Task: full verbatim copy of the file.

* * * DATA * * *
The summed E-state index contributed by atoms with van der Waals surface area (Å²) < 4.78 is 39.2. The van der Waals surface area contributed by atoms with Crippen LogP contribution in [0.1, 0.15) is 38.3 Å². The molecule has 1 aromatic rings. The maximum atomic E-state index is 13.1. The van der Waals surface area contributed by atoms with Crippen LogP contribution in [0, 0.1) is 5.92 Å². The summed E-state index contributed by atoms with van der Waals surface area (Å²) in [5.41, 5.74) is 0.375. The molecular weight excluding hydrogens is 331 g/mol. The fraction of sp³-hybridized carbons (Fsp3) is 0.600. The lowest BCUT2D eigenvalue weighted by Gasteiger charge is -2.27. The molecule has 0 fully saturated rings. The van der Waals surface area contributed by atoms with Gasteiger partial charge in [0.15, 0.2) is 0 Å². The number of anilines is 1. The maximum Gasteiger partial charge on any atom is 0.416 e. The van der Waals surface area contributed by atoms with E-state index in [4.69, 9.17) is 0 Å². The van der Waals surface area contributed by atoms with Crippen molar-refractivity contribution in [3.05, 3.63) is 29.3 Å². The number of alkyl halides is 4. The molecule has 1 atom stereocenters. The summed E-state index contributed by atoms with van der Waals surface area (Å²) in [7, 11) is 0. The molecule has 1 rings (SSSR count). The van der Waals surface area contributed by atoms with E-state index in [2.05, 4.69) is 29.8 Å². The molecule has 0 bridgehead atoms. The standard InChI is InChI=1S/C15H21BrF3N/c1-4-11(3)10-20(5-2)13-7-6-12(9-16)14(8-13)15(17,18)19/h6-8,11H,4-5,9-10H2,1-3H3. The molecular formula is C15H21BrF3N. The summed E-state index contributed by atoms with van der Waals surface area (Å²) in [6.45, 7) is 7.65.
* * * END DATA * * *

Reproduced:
The summed E-state index contributed by atoms with van der Waals surface area (Å²) < 4.78 is 39.2. The van der Waals surface area contributed by atoms with Crippen LogP contribution in [0.1, 0.15) is 38.3 Å². The molecule has 1 aromatic rings. The maximum atomic E-state index is 13.1. The van der Waals surface area contributed by atoms with Crippen LogP contribution in [0, 0.1) is 5.92 Å². The summed E-state index contributed by atoms with van der Waals surface area (Å²) in [5.41, 5.74) is 0.375. The molecular weight excluding hydrogens is 331 g/mol. The fraction of sp³-hybridized carbons (Fsp3) is 0.600. The lowest BCUT2D eigenvalue weighted by Gasteiger charge is -2.27. The molecule has 0 fully saturated rings. The van der Waals surface area contributed by atoms with Gasteiger partial charge in [0.15, 0.2) is 0 Å². The number of anilines is 1. The maximum Gasteiger partial charge on any atom is 0.416 e. The van der Waals surface area contributed by atoms with E-state index in [4.69, 9.17) is 0 Å². The van der Waals surface area contributed by atoms with Crippen molar-refractivity contribution in [3.05, 3.63) is 29.3 Å². The number of alkyl halides is 4. The molecule has 1 atom stereocenters. The summed E-state index contributed by atoms with van der Waals surface area (Å²) in [7, 11) is 0. The molecule has 1 rings (SSSR count). The van der Waals surface area contributed by atoms with E-state index in [2.05, 4.69) is 29.8 Å². The molecule has 0 bridgehead atoms. The standard InChI is InChI=1S/C15H21BrF3N/c1-4-11(3)10-20(5-2)13-7-6-12(9-16)14(8-13)15(17,18)19/h6-8,11H,4-5,9-10H2,1-3H3. The molecular formula is C15H21BrF3N. The summed E-state index contributed by atoms with van der Waals surface area (Å²) in [6.45, 7) is 7.65.